Meet Brian Lapointe
I am proud to have established a successful career and be internationally renowned for my research on water quality and harmful algal blooms in tropical and subtropical seagrass and coral reef ecosystems. Currently, I’m a Research Professor in the Marine Ecosystem Health Program at the Harbor Branch Oceanographic Institute (HBOI) at Florida Atlantic University (FAU) in Ft. Pierce, Florida. Prior to joining HBOI in 1983, I spent time at Woods Hole Oceanographic Institution in Massachusetts and Skidaway Institute of Oceanography in Georgia. Having assessed nutrient pollution and algal blooms throughout coastal waters of South Florida and the Caribbean region since 1974, my current work focuses on the declining health of the Indian River Lagoon and the massive Sargassum blooms impacting the Caribbean region. During my career, I’ve led numerous research expeditions in Bermuda, Bahamas, Belize, Cuba, Jamaica, Martinique, Trinidad & Tobago, Bonaire, Curacao, St. Lucia, Barbados, and the Great Barrier Reef, Australia. I pioneered the concept of nutrient threshold concentrations that initiate algal blooms, the use of stable nitrogen isotopes to “fingerprint” the source(s) of land-based nitrogen pollution and established the longest low-level nutrient monitoring record for a coral reef anywhere in the world at Looe Key reef in the lower Florida Keys.
My work to date includes the publishing of over 120 scientific papers, four book chapters and a contributing author of the book “Clean Coastal Waters: Understanding and Reducing Nutrient Pollution” published by the National Academy of Sciences. I’ve received numerous awards for my work, including the Sigma Xi Outstanding Research Award, a John D. and Catherine T. MacArthur Foundation Award, and inclusion in “Who’s Who in Scuba Diving and Underwater Research” and “Who’s Who in America, Science and Engineering, the Millennium Edition.” I also served on the Editorial Board of the journal Harmful Algae.
1982 Ph.D. Biology, University of South Florida
1979 M.S. Environmental Sciences, University of Florida
1973 B.A. Biology, Boston University
Get To Know Brian
I was born in Greenfield, Massachusetts. This shaped my career because I grew up close to nature, hunting and fishing in cold water streams of western Massachusetts with my father.
Definitely manatees because they are so handsome and peaceful, and they are lower down on the food chain meaning they eat plants, which makes them a herbivore.
I like to fish, travel, bike, kayak and go camping and hiking in Maine.
I completed eight years of college, and four years as a research assistant at Woods Hole Oceanographic Institution. This led to my 40-year career as a marine scientist at Harbor Branch-Florida Atlantic University.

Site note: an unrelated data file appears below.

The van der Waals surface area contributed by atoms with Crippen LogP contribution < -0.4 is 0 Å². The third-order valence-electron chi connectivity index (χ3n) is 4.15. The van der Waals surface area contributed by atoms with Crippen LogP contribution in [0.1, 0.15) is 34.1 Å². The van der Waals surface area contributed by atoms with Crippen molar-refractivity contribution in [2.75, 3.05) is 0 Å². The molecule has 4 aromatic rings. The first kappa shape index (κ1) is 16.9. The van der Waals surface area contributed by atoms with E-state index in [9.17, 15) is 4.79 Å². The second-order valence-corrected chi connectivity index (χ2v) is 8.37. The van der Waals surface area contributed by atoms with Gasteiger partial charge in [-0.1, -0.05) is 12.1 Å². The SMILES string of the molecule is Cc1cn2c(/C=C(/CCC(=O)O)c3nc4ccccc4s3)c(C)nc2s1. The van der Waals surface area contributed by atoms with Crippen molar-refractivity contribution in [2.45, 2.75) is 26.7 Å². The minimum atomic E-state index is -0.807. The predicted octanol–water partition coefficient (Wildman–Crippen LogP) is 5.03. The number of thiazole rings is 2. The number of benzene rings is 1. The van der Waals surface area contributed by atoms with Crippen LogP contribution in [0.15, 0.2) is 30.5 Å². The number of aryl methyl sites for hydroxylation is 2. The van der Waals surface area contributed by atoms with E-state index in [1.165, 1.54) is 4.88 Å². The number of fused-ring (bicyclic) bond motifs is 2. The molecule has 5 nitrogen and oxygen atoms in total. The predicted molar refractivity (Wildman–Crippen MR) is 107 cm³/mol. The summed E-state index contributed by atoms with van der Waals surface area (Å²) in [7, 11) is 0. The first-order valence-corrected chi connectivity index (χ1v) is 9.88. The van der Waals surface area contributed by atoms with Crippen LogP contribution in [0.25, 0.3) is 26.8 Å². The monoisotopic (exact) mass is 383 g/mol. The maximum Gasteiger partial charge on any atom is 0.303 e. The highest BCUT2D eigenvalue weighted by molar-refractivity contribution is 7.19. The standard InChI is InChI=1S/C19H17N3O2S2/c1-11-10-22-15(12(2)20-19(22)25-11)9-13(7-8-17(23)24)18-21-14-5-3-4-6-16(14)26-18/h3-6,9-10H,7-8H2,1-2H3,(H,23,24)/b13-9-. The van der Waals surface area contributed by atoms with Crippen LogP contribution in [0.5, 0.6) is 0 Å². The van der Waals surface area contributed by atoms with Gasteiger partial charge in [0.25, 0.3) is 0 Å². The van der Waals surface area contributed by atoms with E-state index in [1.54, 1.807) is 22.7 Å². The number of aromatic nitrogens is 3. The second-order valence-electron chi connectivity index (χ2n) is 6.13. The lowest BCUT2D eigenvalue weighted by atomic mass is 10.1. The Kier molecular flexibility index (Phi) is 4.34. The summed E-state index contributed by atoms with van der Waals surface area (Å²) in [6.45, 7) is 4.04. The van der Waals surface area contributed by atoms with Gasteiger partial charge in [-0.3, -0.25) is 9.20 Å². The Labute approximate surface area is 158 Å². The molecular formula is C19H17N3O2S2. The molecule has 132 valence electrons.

My research focuses on nutrient pollution and harmful algal blooms.
I hope to see a positive change with improved human wastewater treatment, which a policy issue that has become a crisis in many parts of Florida.
It is important because harmful algal blooms are increasingly impacting aquatic ecosystems, human health and economic well-being. Sound science, not politics, must guide future efforts to improve water quality and mitigate algal blooms.
I did not expect the enormous scale at which humans are enriching the planet with reactive forms of nitrogen, thereby feeding harmful algal blooms that impact ecosystems and biodiversity.
It’s part field work such as SCUBA diving in the Florida Keys or collecting algae or water samples from a boat in the Indian River Lagoon or Atlantic Ocean. Also, it’s partl laboratory work like processing algae and water samples, and then writing of proposals and papers to fund my research and share my research with the scientific community and public at large.
Doing more administration duties is always challenging! I enjoy going into the field, but now I really love to see data and results coming through. I particularly like to see the results my graduate students produce; getting data is challenging, and when we see the results, it’s the result of all their hard efforts. I actually love to write and publish scientific papers as I treat them like I am telling a (factual) story.
Simply, the excitement and personal satisfaction of discovery. In the post-truth era we live in, sound science is more important than ever. The great thing about science is that it is true, whether you believe it or not.
Follow your dream to make a difference in your own way and never give up!
Interview conducted in August 2023